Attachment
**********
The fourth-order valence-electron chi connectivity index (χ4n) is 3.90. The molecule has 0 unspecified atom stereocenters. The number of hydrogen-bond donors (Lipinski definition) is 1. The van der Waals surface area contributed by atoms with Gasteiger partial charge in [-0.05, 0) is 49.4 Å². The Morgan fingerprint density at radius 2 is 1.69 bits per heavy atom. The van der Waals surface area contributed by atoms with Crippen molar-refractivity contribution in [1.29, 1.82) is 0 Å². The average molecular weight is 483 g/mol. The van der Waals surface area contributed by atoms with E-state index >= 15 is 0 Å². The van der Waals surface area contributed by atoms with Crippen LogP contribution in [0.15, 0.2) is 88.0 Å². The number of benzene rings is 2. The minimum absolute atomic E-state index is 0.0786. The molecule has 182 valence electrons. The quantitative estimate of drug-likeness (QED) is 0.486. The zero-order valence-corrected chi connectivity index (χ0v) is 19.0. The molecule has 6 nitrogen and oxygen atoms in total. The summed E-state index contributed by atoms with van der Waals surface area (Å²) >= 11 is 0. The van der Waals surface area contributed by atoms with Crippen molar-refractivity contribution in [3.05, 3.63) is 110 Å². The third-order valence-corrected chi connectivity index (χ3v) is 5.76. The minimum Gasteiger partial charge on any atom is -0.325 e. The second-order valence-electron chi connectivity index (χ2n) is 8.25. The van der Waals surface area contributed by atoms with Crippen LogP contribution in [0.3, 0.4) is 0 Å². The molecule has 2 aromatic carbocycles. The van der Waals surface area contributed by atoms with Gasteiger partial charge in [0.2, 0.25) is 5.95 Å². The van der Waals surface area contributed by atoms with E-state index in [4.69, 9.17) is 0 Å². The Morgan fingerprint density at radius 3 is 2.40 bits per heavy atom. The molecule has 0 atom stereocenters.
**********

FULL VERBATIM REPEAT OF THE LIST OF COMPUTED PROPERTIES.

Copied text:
The fourth-order valence-electron chi connectivity index (χ4n) is 3.90. The molecule has 0 unspecified atom stereocenters. The number of hydrogen-bond donors (Lipinski definition) is 1. The van der Waals surface area contributed by atoms with Gasteiger partial charge in [-0.05, 0) is 49.4 Å². The Morgan fingerprint density at radius 2 is 1.69 bits per heavy atom. The van der Waals surface area contributed by atoms with Crippen molar-refractivity contribution in [1.29, 1.82) is 0 Å². The average molecular weight is 483 g/mol. The van der Waals surface area contributed by atoms with E-state index >= 15 is 0 Å². The van der Waals surface area contributed by atoms with Crippen LogP contribution in [0.15, 0.2) is 88.0 Å². The number of benzene rings is 2. The minimum absolute atomic E-state index is 0.0786. The molecule has 182 valence electrons. The quantitative estimate of drug-likeness (QED) is 0.486. The zero-order valence-corrected chi connectivity index (χ0v) is 19.0. The molecule has 6 nitrogen and oxygen atoms in total. The summed E-state index contributed by atoms with van der Waals surface area (Å²) >= 11 is 0. The van der Waals surface area contributed by atoms with Crippen molar-refractivity contribution in [3.05, 3.63) is 110 Å². The third-order valence-corrected chi connectivity index (χ3v) is 5.76. The minimum Gasteiger partial charge on any atom is -0.325 e. The second-order valence-electron chi connectivity index (χ2n) is 8.25. The van der Waals surface area contributed by atoms with Crippen LogP contribution in [0.3, 0.4) is 0 Å². The molecule has 2 aromatic carbocycles. The van der Waals surface area contributed by atoms with Gasteiger partial charge in [0.2, 0.25) is 5.95 Å². The van der Waals surface area contributed by atoms with E-state index in [4.69, 9.17) is 0 Å². The Morgan fingerprint density at radius 3 is 2.40 bits per heavy atom. The molecule has 0 atom stereocenters.